Being a father has taught me a lot about being patient and open. When my son, Lundyn, first came to us at age 15, I was surprised to find that he didn’t bombard me with questions about sex. I wondered if he had any questions at all. Being someone who has always thought education is key in teaching and helping our young people excel, I set out to ask him questions to gauge how much about sex he actually knew. To my surprise he knew a lot more than I thought.

When we were going to pick up his glasses, he looked over at me and said, “Dad, can I tell you something?” I replied, “Son, you can tell me anything you would like”. He said, “Dad, I really don’t like Trojan condoms, I think LifeStyles are better.” I said, “Okay cool.”

He then said, “Dad I don’t like KY Jelly, I like Wet lubricant.” I then retorted, “I’m very glad you know what you like.”

Now all of you who are reading my columns, blogs, and other writings should know that in my house there is no excuse why anyone would not have an available condom. So as a good father I would of course give my son condoms. I do not preach abstinence to my son—that’s crazy. Teenagers are a different and dynamic element. They lead by emotions and love, and sometimes forget to think with their heads on their necks rather than the head between their legs. My son is a smart young man and I am so blessed that he was able to come into my life.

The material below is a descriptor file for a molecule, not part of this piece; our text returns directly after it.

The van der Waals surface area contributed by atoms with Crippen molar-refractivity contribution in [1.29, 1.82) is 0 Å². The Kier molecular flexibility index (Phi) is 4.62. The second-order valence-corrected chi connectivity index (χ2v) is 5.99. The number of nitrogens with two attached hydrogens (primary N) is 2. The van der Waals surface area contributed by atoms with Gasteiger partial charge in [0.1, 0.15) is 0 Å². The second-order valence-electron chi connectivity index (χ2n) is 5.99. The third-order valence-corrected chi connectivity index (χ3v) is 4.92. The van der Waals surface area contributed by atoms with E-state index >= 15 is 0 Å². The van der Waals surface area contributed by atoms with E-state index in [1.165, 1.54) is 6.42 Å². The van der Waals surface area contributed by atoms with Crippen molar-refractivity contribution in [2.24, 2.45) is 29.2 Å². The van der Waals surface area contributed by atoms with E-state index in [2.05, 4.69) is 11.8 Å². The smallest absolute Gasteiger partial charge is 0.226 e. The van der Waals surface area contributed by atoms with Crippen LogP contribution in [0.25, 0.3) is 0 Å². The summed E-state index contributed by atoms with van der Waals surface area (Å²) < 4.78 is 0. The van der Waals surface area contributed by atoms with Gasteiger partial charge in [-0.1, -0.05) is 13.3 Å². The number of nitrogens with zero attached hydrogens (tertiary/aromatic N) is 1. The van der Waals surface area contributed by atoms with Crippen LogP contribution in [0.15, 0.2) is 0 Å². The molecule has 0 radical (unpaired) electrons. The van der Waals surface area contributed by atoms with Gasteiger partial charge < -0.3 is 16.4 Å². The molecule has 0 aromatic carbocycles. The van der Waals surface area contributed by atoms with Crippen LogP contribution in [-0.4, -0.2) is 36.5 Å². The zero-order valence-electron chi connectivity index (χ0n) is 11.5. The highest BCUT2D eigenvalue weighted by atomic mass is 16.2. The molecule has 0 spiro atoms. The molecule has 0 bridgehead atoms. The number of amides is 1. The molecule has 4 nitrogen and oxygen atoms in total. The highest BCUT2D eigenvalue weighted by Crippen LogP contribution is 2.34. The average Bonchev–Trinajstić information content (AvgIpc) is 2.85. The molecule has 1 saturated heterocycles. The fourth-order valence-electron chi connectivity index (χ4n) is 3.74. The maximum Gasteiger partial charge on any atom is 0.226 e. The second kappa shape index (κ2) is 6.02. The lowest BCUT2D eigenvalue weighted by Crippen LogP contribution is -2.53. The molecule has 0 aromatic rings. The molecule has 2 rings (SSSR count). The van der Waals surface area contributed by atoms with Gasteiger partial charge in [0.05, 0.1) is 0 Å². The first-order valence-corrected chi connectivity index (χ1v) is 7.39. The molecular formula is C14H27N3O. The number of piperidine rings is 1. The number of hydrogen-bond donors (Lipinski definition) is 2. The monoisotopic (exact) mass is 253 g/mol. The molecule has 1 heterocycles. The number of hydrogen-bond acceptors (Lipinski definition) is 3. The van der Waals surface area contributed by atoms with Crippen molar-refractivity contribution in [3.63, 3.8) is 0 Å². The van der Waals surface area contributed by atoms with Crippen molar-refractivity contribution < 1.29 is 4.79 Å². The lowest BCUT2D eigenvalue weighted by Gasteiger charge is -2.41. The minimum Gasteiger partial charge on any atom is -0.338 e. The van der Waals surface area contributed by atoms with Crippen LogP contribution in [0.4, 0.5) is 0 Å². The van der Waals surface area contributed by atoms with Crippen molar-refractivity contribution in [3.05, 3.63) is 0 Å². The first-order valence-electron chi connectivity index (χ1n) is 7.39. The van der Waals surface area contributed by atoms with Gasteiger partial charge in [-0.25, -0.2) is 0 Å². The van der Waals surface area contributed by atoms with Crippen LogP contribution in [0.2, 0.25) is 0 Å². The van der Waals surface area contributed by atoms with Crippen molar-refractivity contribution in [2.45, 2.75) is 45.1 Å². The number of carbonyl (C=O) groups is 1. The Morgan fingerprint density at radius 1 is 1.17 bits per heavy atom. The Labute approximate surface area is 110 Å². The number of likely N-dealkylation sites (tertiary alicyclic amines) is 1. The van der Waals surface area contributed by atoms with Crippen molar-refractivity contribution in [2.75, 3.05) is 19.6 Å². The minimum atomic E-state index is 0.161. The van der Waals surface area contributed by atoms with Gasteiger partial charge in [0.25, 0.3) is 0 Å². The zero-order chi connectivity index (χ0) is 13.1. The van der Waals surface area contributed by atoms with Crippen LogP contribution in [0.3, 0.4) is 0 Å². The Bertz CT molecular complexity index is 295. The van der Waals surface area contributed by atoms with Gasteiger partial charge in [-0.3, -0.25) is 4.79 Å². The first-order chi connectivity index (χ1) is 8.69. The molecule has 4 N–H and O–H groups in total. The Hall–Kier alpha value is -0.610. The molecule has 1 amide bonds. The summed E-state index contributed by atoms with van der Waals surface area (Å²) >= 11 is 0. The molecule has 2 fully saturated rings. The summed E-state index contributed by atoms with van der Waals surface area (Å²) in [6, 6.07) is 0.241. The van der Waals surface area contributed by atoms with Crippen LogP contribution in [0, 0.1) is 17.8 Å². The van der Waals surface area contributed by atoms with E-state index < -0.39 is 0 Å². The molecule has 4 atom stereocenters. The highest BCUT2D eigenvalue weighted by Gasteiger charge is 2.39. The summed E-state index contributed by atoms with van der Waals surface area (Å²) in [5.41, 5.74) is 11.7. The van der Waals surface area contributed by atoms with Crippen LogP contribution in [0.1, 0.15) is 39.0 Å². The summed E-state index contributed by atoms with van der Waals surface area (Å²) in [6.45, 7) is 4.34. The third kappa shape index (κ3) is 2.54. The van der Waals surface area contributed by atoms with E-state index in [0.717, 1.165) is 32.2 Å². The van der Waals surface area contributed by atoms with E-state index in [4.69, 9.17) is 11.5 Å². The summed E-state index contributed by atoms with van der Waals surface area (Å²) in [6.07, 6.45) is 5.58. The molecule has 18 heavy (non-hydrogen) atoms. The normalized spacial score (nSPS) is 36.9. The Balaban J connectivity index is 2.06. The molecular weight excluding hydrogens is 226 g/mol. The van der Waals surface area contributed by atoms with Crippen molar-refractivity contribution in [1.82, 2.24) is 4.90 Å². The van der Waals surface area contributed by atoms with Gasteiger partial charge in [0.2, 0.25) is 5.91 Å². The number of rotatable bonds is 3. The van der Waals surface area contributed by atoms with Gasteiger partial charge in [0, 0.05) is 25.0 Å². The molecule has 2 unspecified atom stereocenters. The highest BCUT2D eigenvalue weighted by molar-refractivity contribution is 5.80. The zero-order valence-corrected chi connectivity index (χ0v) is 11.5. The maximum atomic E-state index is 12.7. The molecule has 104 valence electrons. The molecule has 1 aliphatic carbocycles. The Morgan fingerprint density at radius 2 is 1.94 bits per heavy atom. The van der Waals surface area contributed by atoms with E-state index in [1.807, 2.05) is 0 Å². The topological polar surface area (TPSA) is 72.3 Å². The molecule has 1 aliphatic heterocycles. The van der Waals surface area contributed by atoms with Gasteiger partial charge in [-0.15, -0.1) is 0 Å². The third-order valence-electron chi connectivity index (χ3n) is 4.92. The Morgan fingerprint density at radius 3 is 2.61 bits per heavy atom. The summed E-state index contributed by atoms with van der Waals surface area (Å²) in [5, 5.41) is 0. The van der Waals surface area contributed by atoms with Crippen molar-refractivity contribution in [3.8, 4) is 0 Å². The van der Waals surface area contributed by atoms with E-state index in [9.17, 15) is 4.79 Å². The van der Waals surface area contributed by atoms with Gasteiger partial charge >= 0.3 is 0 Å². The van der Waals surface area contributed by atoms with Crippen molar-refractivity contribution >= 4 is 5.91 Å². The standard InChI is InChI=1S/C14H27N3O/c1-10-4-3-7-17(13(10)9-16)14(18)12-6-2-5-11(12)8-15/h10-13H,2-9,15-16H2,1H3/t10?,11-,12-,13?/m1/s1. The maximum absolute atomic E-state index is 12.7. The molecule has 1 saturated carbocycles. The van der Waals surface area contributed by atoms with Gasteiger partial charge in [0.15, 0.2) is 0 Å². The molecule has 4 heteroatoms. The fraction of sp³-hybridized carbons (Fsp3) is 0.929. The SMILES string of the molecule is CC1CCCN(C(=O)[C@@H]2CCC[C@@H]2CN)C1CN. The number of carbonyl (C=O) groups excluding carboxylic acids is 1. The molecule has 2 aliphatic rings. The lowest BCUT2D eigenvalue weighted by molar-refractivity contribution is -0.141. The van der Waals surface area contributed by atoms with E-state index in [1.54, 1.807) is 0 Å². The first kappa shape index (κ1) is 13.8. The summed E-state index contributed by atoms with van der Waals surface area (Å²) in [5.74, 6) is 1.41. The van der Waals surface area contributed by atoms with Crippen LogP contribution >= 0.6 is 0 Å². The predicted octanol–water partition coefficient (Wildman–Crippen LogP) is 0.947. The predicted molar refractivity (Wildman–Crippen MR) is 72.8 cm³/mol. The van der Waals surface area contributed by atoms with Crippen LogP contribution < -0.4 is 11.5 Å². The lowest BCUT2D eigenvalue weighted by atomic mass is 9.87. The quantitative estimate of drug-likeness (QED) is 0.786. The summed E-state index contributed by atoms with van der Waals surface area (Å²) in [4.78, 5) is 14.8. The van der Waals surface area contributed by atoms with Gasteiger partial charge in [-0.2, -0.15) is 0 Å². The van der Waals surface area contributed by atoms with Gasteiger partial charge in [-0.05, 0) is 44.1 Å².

He is now in a relationship with a guy named Zack. My husband Phil and I both really like Zack. When Lundyn first started dating, I was the one with the shot gun at the door. I would interrogate, and divide and conquer. As a good father, I would warn my son about sexual decisions that he might make and he is smart enough to know his options.

As a parent of a teen I give these words of advice. Teenagers are like seeds. You have to water them, give them sunlight, and check on them. With this seed, you do now know what you are going to get even after you’ve tried your best. They can grow to be weeds, flowers or mighty trees. They are the ones who make their own paths because they are the captains of their own destiny.

Gay Life April 2015

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